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kathrine sibley: he left her and she -- he was a ne'er do well, he was a drunk and there she was trying to raise his little boy marshall on her own. in the end, her father steps in and says, you know, you can't obviously do this. i will take over. and she was trying though. this is a very interesting part of her story. she was a single mother who taught piano. she gone to a conservatory and since then that issue -- she was and that story marshall grows up, he has children, a wife, et cetera, and also has a sad future later himself and doesn't live very, very long after his young children have born. they are -- it's an interesting story because it's something that could have, i think, humanized the hardings even more. these little grandchildren running around the white house but she doesn't want to really acknowledge this. she plays it down and back to our conversation before, this was an issue she didn't want
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brought up in the election and she really tries to downplay it. and i have not found much evidence that the children were ever invited much the white house or that that story was although important to her and she was in close contact with her daughter-in-law, there wasn't much of a public visible presence with these people. susan swain: well, haley hun asked what was the whole story and why -- on facebook, why florence harding didn't raise her son. kathrine sibley: didn't raise her son. well, it had much to do with this issue of her being a single mother and not a very wealthy woman despite the fact, of course, that.. susan swain: not the scandal of being -- there was more that she didn't have the money. kathrine sibley: well, yes. i mean, i think that she probably could have done that, she was trying to. but, yes, i mean, there were those kinds of issues at that time that's certainly an important point the viewer raises. but the interesting thing was that when she married warren, warren accepted marshall as well and marshall seems to have lived partly with them partly with his grandfather. so it was like kind of an interesting relationship that they worked out. david pietrusza: she just doesn't seem that maternal. kathrine sibley: i would disagree with that. david pietrusza: i think that -- i think that's part of it and in
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terms of the story of -- i think your original question had to do with the 1920 campaign or something and does that become an issue? and her being divorced, certainly divorce was not in favor at that time but it's a case of mutual assured destruction. and mr. cox -- james middleton cox is the first divorced person to run for president. he had been married once before. and then he -- his wife, i think, had mental problems or something and then he marries again. there's no great scandal in it but there is -- kathrine sibley: but she was a much younger woman. david pietrusza: yes, but -- so, either not about to bring that up, but if they had brought up, the immense hardship which florence had to go through and she spent a great deal of time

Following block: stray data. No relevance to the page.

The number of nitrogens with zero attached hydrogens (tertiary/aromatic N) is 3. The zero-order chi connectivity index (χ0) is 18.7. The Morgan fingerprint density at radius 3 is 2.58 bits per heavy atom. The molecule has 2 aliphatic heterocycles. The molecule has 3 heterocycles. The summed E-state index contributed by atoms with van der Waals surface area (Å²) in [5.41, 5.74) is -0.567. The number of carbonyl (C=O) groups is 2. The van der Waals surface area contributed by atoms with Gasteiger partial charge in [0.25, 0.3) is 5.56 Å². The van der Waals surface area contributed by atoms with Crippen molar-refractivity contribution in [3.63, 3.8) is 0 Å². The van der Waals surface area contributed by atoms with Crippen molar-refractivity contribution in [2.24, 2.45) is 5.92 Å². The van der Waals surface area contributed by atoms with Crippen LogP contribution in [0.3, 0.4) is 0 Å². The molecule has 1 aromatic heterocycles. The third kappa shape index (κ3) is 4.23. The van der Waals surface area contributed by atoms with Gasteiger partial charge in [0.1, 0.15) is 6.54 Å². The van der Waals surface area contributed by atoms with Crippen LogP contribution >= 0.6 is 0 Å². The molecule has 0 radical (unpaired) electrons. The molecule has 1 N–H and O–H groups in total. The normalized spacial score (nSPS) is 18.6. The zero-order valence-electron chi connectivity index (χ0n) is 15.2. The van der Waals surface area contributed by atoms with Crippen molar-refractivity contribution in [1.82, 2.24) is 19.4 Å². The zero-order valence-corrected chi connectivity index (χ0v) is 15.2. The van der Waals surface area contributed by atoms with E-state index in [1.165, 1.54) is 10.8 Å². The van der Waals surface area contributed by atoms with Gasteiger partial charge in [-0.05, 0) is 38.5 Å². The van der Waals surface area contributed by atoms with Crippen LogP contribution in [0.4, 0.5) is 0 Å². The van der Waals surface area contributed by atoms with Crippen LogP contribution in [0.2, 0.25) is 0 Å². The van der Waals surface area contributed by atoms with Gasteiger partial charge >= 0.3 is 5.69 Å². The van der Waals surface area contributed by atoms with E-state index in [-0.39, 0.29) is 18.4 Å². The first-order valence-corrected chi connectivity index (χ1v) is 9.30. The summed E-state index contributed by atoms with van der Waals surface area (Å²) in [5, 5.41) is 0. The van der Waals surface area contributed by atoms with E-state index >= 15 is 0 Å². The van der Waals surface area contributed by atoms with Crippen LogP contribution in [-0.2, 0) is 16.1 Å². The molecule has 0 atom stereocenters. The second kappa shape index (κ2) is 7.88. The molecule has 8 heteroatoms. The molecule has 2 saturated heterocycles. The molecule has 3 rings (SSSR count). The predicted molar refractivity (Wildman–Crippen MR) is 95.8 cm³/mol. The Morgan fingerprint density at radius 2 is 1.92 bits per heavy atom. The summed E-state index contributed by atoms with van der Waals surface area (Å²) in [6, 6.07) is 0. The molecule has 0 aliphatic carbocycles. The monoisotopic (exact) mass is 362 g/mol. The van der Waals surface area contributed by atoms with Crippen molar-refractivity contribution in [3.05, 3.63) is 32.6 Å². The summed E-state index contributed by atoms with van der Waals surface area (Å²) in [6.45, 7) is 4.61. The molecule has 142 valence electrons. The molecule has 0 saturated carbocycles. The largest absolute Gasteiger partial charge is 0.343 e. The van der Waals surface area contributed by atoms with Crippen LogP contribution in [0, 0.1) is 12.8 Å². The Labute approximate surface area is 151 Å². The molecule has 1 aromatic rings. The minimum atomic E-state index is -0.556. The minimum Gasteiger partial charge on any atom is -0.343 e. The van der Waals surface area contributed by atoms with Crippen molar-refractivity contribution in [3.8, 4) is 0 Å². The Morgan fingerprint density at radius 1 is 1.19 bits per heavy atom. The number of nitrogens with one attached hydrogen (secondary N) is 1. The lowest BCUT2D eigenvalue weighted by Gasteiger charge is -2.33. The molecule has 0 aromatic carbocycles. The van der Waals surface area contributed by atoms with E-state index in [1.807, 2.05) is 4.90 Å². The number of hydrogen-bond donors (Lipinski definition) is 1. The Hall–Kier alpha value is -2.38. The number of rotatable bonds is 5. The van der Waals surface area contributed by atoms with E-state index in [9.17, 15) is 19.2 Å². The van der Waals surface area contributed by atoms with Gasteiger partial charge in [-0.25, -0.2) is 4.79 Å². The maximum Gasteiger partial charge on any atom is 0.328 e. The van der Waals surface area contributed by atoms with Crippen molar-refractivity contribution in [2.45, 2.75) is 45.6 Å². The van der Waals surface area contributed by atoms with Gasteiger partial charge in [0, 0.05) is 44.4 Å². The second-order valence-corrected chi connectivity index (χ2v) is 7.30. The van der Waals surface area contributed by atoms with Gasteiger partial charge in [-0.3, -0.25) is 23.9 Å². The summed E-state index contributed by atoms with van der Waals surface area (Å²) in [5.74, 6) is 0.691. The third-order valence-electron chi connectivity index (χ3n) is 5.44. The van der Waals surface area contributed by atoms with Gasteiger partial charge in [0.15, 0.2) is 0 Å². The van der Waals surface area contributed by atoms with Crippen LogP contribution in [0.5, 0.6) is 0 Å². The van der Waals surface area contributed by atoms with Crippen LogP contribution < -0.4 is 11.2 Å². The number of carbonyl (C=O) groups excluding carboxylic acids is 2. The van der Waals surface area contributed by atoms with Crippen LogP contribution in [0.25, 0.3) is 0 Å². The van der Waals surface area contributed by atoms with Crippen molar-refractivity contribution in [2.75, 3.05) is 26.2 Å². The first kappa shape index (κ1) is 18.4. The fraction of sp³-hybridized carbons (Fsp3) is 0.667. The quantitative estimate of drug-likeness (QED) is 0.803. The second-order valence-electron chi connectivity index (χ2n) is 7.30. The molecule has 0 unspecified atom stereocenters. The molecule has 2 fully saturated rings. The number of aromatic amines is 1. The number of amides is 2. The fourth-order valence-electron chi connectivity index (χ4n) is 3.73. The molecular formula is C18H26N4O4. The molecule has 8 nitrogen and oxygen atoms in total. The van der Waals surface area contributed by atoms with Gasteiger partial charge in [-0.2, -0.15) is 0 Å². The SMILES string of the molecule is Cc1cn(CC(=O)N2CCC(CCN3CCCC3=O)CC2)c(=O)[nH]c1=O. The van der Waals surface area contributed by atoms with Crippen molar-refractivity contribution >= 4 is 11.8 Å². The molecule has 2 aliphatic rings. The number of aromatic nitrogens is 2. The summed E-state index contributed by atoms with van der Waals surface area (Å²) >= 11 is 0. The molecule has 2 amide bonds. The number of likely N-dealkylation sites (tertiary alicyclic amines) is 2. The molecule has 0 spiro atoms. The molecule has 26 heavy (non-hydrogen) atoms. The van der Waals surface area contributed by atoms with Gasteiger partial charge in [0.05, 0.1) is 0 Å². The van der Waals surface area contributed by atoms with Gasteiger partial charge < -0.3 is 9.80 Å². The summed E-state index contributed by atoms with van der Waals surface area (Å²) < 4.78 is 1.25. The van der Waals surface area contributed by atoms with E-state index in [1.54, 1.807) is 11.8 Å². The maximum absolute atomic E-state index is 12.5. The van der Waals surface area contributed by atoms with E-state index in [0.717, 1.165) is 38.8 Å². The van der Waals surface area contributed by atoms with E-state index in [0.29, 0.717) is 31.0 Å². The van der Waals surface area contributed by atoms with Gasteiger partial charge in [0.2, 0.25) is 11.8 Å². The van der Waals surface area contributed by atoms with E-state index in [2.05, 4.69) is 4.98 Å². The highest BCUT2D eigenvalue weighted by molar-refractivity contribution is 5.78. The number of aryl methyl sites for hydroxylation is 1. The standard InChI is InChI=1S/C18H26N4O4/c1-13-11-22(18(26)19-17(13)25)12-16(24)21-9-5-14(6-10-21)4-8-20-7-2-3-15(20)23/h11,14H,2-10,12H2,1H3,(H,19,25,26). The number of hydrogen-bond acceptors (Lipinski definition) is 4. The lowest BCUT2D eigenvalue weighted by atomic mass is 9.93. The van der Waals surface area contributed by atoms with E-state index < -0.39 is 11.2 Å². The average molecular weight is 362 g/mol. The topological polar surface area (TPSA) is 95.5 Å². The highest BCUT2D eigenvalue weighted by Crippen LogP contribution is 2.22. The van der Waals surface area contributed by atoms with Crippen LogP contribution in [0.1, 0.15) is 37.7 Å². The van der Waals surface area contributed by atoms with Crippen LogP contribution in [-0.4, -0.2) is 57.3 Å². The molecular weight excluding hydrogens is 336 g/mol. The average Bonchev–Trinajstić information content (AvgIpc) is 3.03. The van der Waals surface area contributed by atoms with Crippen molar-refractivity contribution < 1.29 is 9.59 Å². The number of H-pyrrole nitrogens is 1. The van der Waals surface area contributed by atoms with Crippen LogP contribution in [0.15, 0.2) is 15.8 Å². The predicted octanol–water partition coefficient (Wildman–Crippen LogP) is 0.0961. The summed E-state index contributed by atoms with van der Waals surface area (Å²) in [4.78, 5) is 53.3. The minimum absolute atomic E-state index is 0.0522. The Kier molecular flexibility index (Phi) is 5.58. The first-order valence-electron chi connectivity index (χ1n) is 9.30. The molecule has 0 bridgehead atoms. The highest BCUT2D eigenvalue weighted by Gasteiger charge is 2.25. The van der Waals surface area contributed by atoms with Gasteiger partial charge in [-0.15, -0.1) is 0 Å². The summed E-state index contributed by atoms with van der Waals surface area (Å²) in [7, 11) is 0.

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really not dealing with, until she gets in the white house and she's sick the country does know about that. they don't cover it up like woodrow wilson or anything like that. david pietrusza: but there could have been more sympathy generated for her because her life is so tremendously hard, take away the infidelities, but she comes from the richest family in town. she has to go and live -- elope with this fellow when she's pregnant at the time of the marriage or non-marriage as it was. and when she gets back to town, when she is abandoned, it is on christmas eve and she has to hitch a ride, beg a ride on a train on christmas eve to get home. david pietrusza: and even then she's afraid to go see her father and must break in to an abandoned home to spent the night and then sees her father and it's no, "no, i will not help you." and then finally a deal is brokered after quite a while that, "i will take your son but not you." this is like
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way down east. this is -- this is like d.w. griffith and lillian gish on the ice floe even with the christmas eve thing. this is -- this is real 19th central melodrama and it happened to her. and this is a very hard life. the illness, this -- this whole series of things and in that way, she's a very sympathetic person because she's a survivor. kathrine sibley: i think you're absolutely right. susan swain: first off with phone calls as bill watching us in littleton, colorado. hi, bill . you're on. bill: hi. thank you for taking my call. i have always thought that florence harding was rather misaligned as a first lady regardless of the scandals in the administration. i think she was probably very opinionated and, yes, i think she was very bossy, but the -- but the horrible rumors that